Thursday, June 29, 2006

Jetways are for Jets!

When I jumpseat on other airlines, it's usually to get across the country, so I go in 737's or bigger. It's pretty rare that I ride in an airliner that is smaller than the one I fly for work. When I do, I enjoy noting the similarities and differences between other operations and our own.

Earlier this week, I rode a Saab 340 between Minneapolis and Watertown, SD. It was my first time in the SF340, and it seems like a neat little plane. The airplane says "Northwest Airlink" on its side, but the actual airline is Mesaba. They do all of Northwest's Saab and Avro RJ85 express flying. Pinnacle Airlines also operates under the "Airlink" brand name; they fly only CRJ-200's.

At Minneapolis, both Mesaba and Pinnacle operate out of the A and B concourses. The setup is very different from what I'm used to. The concourse is set up to look like a "regular" (ie mainline) operation. You have regularly spaced gates, each with its own waiting area that looks like all the other waiting areas at the airport, except in miniature; each one only holds 20 or 30 people. The gate itself leads to a comically short jetway, from which you board your airplane, whether it's a Saab or a CRJ. The effect is one of progressive claustrophobia: you go from a bright, airy hall to a smallish boarding area to a small jetway to an even smaller aircraft interior.

Now, I never thought I'd have an opinion on anything so trivial as how to board an airplane. But seeing the way Mesaba does it made me appreciate the way my own airline has it set up, at least for our turboprops. At our bigger stations, our gates tend to share large, open waiting areas. After the gate, you walk outside to your airplane; if it's a ways out on the ramp, you'll walk most of the way in a glass-paneled covered walkway. When you get to the plane, you'll board using the aircraft's stairs or ramp. At some airports we do use jetways, but you'll usually find stairs at the end of the jetway bringing you to ramp level, where you board the airplane.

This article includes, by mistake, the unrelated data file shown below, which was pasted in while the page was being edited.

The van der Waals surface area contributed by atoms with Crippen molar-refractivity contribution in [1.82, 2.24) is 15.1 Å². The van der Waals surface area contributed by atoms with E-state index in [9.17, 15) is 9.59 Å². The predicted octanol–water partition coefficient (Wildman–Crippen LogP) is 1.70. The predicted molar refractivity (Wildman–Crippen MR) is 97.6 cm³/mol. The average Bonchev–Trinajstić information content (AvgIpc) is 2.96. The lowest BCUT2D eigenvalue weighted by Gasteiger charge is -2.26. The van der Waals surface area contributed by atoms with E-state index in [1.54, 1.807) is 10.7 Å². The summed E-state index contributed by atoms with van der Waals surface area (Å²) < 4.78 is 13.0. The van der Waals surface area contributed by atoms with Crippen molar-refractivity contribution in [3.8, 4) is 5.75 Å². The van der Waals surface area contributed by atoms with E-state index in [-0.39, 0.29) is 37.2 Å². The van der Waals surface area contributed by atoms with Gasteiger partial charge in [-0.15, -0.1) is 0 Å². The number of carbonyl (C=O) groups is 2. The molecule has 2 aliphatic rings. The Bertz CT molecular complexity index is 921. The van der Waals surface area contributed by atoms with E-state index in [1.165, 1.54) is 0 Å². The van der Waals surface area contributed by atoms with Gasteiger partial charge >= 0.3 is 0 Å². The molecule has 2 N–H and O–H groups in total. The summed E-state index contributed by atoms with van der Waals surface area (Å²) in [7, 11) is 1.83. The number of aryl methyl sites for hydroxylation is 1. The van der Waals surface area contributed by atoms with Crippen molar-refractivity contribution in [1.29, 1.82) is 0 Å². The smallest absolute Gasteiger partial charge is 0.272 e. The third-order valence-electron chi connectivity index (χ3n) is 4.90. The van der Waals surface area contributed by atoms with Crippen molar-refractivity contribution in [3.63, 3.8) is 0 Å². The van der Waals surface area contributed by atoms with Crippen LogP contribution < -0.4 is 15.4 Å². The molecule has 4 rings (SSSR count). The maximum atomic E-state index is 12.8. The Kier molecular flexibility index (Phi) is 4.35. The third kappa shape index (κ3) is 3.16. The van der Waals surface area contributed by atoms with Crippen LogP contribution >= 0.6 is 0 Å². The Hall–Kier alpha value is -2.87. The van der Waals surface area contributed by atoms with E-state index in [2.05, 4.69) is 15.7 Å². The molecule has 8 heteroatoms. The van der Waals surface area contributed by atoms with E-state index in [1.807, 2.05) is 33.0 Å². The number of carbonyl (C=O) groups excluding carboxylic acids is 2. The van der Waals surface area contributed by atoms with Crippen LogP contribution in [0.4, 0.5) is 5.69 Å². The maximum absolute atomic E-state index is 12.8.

Now I know some readers are scratching their heads, wondering why I would think our method is better. You end up with massive packed boarding rooms giving off a third world vibe, and then you have to negotiate a bunch of stairs, and go out into the elements, and then climb more stairs into the airplane. So you're right, from a practical standpoint, Mesaba has it set up much more practically - particularly for Minnesota winter conditions. But I'm thinking from an aesthetic standpoint.

My problem with jetways is that they insulate the passengers from realizing that they're about to strap on a thin aluminim tube and go blasting through the outer reaches of the atmosphere. Consider how you travel: you go from standing in line at the gate to standing in line on the jetway, then you duck through a little door into a jet cabin where you shuffle to your assigned seat. Some hours later, you shuffle back out the door, up another jetway, and into another airport terminal. The only indication that you just flew thousands of miles is that Grandma is there to pick you up. And really, most passengers like it that way.